Community Development Department has busy year in 2017

For the Sidney Daily News



SIDNEY — The city of Sidney Community Development Department provides a wide variety of professional development and planning services to the citizens of Sidney.

“The department is responsible for ensuring compliance with city ordinances for the development and continued maintenance of every property in the city, including review and approval of permits, inspections, and enforcement of the city’s building, zoning, and property maintenance regulations,” said Director Barbara Dulworth. “Between on-going development, grant administration, and special projects, the Department remained exceptionally busy throughout 2017.”


Staff reviews proposed development for compliance with local regulations and presents cases to the Planning Commission or Zoning Board of Appeals as necessary. Staff presented a total of twelve cases to the Planning Commission in 2017. The majority of these cases were requests for replats or lot splits. The Zoning Code was amended to prohibit the cultivation, processing, or sale of medical marijuana. A total of 25 cases were presented to the Zoning Board of Appeals, including conditional uses, variances, and expansion of non-conforming uses.


Staff reviews a wide variety of permit applications for compliance with the City’s Codified Ordinances. Permits and development/ building activity continued at a slightly increased pace from 2016.

A total of 439 residential building permits were issued in 2017. Residential building permits issued include: new residential units (20 permits); additions, porches, and decks, (16 permits); HVAC, electric/gas turn-on, and rewire (342 permits); new garages, accessory buildings and renovations (52 permits); and other permits (nine permits). The number of electric/gas turn-on permits is due primarily to Vectren’s gas line replacement program. Removing the Vectren-related permits, the number of building permits issued was approximately 90% of the preceding year, however, the number of permits related to large investment (new residence, additions, new accessory structures) increased by 12 permits over 2016.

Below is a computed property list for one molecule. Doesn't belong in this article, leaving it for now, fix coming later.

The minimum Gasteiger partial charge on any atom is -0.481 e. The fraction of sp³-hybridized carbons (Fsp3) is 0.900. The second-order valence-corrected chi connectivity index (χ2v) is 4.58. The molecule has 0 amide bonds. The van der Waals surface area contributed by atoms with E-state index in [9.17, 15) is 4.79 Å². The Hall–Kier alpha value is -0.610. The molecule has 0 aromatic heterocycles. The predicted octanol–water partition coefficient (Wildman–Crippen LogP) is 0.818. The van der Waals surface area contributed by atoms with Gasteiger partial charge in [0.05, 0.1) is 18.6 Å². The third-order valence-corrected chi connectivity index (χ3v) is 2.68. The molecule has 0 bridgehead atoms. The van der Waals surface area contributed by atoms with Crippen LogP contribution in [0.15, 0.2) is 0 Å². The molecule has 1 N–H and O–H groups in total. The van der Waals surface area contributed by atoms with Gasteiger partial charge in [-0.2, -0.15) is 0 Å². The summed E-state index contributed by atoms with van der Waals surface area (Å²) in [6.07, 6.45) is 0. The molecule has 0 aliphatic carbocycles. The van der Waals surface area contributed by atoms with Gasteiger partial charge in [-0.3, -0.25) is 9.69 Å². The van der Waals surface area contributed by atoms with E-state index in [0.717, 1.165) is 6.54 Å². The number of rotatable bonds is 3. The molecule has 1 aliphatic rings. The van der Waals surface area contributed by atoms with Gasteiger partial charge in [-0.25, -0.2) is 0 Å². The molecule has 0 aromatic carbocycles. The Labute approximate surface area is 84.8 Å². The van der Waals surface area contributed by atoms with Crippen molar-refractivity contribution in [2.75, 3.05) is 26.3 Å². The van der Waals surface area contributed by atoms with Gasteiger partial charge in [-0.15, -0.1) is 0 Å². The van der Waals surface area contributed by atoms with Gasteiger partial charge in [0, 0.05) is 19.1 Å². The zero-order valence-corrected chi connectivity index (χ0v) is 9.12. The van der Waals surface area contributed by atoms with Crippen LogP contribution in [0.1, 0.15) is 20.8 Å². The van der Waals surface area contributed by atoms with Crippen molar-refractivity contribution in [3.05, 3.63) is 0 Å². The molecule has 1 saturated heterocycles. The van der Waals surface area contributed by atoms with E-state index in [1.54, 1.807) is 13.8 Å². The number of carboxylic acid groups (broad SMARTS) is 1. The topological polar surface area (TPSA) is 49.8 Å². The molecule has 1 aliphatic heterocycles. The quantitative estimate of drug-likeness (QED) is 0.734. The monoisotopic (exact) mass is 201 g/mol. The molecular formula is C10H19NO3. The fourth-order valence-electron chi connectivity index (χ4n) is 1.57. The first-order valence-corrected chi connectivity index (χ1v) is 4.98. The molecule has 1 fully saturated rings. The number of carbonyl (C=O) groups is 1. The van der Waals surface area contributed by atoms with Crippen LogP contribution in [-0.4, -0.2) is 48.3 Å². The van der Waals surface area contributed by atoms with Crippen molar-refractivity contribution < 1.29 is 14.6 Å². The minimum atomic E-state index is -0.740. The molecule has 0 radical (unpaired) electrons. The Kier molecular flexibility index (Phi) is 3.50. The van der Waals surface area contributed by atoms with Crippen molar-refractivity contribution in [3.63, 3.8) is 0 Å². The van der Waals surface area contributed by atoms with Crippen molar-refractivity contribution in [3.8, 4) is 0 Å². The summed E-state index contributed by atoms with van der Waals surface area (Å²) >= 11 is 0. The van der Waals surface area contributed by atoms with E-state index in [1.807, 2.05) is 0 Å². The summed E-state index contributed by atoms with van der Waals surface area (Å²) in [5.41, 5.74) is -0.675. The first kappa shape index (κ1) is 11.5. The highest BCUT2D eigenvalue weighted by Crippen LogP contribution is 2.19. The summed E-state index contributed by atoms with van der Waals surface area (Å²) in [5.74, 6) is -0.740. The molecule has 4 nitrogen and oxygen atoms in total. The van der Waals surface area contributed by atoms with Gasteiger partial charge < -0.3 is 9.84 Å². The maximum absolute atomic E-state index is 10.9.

Zoning permits issued in 2017 totaled 194 permits. Twenty-six site plan permits were issued for new buildings or expansion of commercial or industrial development with total investments of over $27.7 million. In addition, 26 use compliance certificates were issued for new businesses moving into or expanding in an existing building. A total of 64 permits were issued for permanent and temporary signs, and 78 fence permits were issued.


Staff is charged with ensuring that properties throughout Sidney are in compliance with the rules set forth in the city’s Codified Ordinances and the Residential Code of Ohio. Staff inspects property maintenance, signage, occupancy of buildings, and construction activities. They also respond to citizen complaints and inquiries, and administer enforcement actions.

A total of 1,307 violations were addressed in 2017. The greatest number of violations were junk, garbage, and litter (631) with high grass and weed violations following (293). The regulations for high grass and weeds were amended in 2017 to reduce the maximum height of grass and untended vegetation to eight inches from the previous regulation allowing up to 12 inches. The property owner or occupant corrected 1,041 (79 percent) of the violations, with the city’s contractor correcting the remaining.

Special projects

The update of the City’s Comprehensive Plan culminated in 2017 with the adoption of the Plan by City Council in May. Staff also conducted research on two items that will be presented to City Council for adoption in 2018. The first is a vacant property registration program; and the second is revision to the sign regulations to ensure compliance with a U.S. Supreme Court ruling, Reed v. Town of Gilbert.

2018 outlook

As noted above, two major projects will be completed in 2018. The vacant property registry will be a new regulation, the purpose of which is to reduce potential dangers in vacant or abandoned buildings, stop neighborhood deterioration, and encourage re-use of existing properties. The amendment to the sign code will result primarily in changes to the regulations for temporary signs. Continuing research is necessary to compare model codes and determine what is most appropriate for our community.


For the Sidney Daily News